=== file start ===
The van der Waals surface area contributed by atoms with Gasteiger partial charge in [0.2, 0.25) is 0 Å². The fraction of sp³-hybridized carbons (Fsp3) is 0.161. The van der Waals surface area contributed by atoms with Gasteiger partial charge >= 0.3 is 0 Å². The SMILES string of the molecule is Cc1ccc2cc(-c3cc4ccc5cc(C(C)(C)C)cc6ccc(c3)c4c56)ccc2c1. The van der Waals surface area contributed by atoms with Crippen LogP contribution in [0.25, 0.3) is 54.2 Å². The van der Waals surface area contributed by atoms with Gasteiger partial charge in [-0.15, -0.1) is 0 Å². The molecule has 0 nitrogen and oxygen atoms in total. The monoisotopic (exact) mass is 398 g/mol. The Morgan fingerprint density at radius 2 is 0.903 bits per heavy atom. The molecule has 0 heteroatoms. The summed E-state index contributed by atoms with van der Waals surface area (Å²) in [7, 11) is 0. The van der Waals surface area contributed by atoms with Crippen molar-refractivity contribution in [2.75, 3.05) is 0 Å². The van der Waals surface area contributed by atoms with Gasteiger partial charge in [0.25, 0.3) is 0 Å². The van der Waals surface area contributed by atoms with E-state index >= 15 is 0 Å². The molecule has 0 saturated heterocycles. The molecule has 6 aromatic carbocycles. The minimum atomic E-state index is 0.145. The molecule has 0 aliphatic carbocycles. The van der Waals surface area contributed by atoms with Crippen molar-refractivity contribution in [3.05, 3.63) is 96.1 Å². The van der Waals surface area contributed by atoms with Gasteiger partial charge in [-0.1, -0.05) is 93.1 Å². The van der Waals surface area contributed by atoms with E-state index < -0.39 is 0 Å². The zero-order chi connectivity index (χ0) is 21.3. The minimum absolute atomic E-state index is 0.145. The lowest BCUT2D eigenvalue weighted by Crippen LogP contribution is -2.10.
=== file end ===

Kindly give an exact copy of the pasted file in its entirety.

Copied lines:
The van der Waals surface area contributed by atoms with Gasteiger partial charge in [0.2, 0.25) is 0 Å². The fraction of sp³-hybridized carbons (Fsp3) is 0.161. The van der Waals surface area contributed by atoms with Gasteiger partial charge >= 0.3 is 0 Å². The SMILES string of the molecule is Cc1ccc2cc(-c3cc4ccc5cc(C(C)(C)C)cc6ccc(c3)c4c56)ccc2c1. The van der Waals surface area contributed by atoms with Crippen LogP contribution in [0.25, 0.3) is 54.2 Å². The van der Waals surface area contributed by atoms with Gasteiger partial charge in [-0.15, -0.1) is 0 Å². The molecule has 0 nitrogen and oxygen atoms in total. The monoisotopic (exact) mass is 398 g/mol. The Morgan fingerprint density at radius 2 is 0.903 bits per heavy atom. The molecule has 0 heteroatoms. The summed E-state index contributed by atoms with van der Waals surface area (Å²) in [7, 11) is 0. The van der Waals surface area contributed by atoms with Crippen molar-refractivity contribution in [2.75, 3.05) is 0 Å². The van der Waals surface area contributed by atoms with Gasteiger partial charge in [0.25, 0.3) is 0 Å². The van der Waals surface area contributed by atoms with E-state index >= 15 is 0 Å². The molecule has 0 saturated heterocycles. The molecule has 6 aromatic carbocycles. The minimum atomic E-state index is 0.145. The molecule has 0 aliphatic carbocycles. The van der Waals surface area contributed by atoms with Crippen molar-refractivity contribution in [3.05, 3.63) is 96.1 Å². The van der Waals surface area contributed by atoms with Gasteiger partial charge in [-0.1, -0.05) is 93.1 Å². The van der Waals surface area contributed by atoms with E-state index < -0.39 is 0 Å². The zero-order chi connectivity index (χ0) is 21.3. The minimum absolute atomic E-state index is 0.145. The lowest BCUT2D eigenvalue weighted by Crippen LogP contribution is -2.10.